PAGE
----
• People who have been diagnosed HIV positive should be made aware of their legal position on HIV transmission, and how to protect themselves from prosecution

Standard 8: Reproductive health

People living with HIV should have access to safe, effective, and acceptable methods of fertility regulation, both for conception and contraception. Women living with HIV must be able to access appropriate health care services for a safe pregnancy and childbirth which provide the best chance of having a healthy infant

Quality statements

  • The reproductive health of HIV-positive people should be addressed by HIV services, with reproductive counselling and support available within HIV services
  • All women who are HIV positive should have access to accurate information about contraceptive choices, including specialist advice on safe options for women using antiretroviral drugs. This should be available within the specialist HIV unit, and pathways should be developed with dedicated local contraceptive services (with knowledge of the issues pertaining to HIV) for provision of contraception if appropriate
  • People with HIV should have access to accurate information and support for safe conception, including pre-conception advice for themselves and their partners within their specialist HIV unit
  • People with HIV who require investigation and treatment for infertility should be able to access local or regional fertility/conception services. Pathways should be in place for referral of couples with fertility issues or in need of assisted conception
  • All trusts with obstetric units need explicit pathways both to ensure the appropriate handling of HIV serology results identified through the antenatal screening programme and to enable women with HIV-positive results rapid consultation with the HIV and pregnancy multidisciplinary team (outlined below)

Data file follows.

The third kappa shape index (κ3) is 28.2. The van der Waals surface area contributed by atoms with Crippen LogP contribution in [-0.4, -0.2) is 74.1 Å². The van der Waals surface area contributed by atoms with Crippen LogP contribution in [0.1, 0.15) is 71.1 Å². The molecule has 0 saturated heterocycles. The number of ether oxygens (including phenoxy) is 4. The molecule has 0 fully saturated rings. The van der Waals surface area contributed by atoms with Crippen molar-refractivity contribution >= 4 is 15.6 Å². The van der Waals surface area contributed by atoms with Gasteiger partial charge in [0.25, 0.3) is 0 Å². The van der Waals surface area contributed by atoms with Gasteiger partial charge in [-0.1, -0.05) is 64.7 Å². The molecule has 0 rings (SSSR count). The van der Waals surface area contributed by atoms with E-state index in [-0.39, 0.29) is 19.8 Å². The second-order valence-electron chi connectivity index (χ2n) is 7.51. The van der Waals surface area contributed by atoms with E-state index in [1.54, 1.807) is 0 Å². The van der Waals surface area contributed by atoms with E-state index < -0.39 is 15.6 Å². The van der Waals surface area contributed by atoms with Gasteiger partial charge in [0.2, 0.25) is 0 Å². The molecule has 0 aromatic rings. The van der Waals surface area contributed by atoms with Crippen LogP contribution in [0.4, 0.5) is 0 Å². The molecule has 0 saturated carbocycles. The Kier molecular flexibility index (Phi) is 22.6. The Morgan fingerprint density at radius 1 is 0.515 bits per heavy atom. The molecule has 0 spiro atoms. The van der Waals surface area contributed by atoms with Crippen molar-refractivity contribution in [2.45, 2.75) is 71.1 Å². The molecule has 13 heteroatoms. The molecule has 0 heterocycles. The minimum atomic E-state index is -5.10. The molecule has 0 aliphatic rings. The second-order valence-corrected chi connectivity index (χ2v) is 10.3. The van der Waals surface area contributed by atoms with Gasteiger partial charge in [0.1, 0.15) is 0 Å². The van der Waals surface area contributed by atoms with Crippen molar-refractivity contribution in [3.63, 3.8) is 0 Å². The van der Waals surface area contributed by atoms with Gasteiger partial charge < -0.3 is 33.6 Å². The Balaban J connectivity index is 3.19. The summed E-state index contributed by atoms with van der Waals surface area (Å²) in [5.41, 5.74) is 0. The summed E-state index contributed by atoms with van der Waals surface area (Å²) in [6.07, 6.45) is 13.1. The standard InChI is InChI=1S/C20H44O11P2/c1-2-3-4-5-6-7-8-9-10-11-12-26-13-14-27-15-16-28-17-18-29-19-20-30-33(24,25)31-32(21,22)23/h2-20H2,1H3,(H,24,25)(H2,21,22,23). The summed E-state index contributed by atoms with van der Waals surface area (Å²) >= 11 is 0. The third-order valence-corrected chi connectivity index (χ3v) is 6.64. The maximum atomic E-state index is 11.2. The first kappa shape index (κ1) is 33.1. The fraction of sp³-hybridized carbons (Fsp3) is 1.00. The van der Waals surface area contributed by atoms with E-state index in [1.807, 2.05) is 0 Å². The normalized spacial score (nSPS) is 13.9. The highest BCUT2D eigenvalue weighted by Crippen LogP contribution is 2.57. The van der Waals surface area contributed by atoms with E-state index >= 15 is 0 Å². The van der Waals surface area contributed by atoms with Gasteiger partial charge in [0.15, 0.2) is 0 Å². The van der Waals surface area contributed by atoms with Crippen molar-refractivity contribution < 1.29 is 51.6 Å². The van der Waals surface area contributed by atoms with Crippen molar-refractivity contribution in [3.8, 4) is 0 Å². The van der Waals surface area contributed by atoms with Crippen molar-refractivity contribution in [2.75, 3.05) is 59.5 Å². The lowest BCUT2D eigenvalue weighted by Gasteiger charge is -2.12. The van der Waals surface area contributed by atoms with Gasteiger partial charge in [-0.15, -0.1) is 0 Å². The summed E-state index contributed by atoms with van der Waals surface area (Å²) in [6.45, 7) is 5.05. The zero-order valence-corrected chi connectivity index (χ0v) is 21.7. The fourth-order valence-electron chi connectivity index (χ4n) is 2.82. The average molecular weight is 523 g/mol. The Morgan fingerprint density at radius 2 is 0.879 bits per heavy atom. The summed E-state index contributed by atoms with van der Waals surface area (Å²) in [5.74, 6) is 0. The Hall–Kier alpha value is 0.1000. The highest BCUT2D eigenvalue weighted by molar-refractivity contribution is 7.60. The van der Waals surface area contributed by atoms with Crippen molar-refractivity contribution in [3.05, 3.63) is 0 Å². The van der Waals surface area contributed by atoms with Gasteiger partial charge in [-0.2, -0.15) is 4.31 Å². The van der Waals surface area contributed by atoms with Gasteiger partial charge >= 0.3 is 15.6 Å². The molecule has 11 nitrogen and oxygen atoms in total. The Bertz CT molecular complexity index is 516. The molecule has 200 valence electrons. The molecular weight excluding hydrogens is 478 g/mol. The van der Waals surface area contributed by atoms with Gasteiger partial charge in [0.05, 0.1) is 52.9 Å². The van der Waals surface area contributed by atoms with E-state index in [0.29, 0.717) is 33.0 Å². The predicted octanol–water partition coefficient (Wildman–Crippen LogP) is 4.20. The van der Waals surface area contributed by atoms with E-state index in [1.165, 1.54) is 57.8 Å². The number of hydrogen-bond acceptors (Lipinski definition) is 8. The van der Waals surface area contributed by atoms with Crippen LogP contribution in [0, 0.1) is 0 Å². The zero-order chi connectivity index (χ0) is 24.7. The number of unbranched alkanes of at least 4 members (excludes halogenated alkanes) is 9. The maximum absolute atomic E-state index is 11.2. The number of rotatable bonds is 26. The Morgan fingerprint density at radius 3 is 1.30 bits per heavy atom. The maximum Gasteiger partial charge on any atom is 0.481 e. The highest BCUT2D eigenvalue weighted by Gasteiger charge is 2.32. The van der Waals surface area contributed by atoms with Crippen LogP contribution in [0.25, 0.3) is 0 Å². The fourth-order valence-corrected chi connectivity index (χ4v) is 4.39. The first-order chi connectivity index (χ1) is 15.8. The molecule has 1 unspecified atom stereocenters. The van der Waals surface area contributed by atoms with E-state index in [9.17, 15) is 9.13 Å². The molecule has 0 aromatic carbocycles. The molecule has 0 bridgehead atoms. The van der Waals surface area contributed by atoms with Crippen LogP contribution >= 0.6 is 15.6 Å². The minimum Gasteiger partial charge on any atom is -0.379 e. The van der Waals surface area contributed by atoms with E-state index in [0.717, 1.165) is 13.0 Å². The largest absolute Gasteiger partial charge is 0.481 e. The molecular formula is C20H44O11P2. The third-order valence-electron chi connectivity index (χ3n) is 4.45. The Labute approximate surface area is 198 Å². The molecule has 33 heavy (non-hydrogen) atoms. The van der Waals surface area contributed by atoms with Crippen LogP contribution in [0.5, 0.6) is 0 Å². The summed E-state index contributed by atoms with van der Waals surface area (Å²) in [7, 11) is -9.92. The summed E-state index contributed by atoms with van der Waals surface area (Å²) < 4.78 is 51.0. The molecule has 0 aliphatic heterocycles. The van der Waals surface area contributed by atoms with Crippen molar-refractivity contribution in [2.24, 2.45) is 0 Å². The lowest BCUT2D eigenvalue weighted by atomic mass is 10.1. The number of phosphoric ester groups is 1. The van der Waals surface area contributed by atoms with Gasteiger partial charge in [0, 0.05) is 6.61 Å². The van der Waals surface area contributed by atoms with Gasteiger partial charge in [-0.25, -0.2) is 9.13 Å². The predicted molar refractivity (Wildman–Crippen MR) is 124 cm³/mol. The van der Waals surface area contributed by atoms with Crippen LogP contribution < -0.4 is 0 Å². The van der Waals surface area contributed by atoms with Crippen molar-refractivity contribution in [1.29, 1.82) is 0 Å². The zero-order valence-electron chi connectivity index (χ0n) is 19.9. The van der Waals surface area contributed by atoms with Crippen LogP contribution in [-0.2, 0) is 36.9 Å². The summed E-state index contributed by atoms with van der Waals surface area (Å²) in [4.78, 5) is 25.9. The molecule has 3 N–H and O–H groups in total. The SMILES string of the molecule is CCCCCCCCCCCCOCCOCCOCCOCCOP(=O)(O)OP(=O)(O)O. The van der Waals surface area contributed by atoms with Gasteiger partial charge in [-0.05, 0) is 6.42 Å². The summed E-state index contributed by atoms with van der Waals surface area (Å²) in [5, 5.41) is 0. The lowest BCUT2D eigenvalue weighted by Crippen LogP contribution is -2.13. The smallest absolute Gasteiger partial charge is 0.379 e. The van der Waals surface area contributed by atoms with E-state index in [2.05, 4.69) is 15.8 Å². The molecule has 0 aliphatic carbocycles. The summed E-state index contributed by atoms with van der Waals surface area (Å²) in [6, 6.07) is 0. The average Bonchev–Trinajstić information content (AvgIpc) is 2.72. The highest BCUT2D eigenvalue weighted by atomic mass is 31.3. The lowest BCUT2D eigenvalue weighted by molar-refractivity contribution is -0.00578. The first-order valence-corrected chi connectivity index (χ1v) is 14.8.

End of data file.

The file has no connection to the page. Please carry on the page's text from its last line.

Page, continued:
• Appropriate timelines for referral to the HIV and pregnancy multidisciplinary team would be:
  • Within 10 working days from the date of the initial HIV-positive result: for an asymptomatic pregnant woman, newly diagnosed HIV positive, booking before the end of the first trimester
  • Within 5 working days of the initial HIV-positive result: for an asymptomatic pregnant woman, newly diagnosed HIV positive, booking after the end of the first trimester or if any interventional diagnostic procedures are planned
  • Within hours of the initial result: for a pregnant woman newly diagnosed HIV positive, who has HIV-related symptoms, or is in labour or is within days of her expected delivery date
  • The management of pregnancy, childbirth and the immediate postnatal period for women with HIV should be in line with current national guidelines and undertaken by a specialist multidisciplinary team (to include obstetrician, HIV specialist physician, specialist midwife, specialist HIV pharmacist and paediatrician) with expertise in HIV and pregnancy. Designated individuals within a trust or network should be identified
  • Provision of antiretroviral drugs in pregnancy is within the scope of an outpatient HIV unit, but birth plans and plans for paediatric care must be managed in collaboration with obstetric services and local/regional paediatric HIV teams
  • All mothers known to be HIV positive should have access to the full range of interventions which have been shown to reduce the risk of onward HIV transmission, including free infant formula milk for those who are unable to afford it

Standard 9: Self-management

People living with HIV should be enabled to maximise self-management of their physical and mental health, their social and economic well-being, and to optimise peer-support opportunities

Quality statements

  • People living with HIV should have access to services which promote self-management of HIV including:
    • provision of practical and empowering support and information about HIV, treatment, healthy living with HIV, diet and lifestyle, and optimisation of general health
    • provision of support and information on maximisation of entitlement to health services and support
    • provision of support and information to enable people to optimise their entitlement and access to financial and housing support, and to optimise their ability to gain/regain employment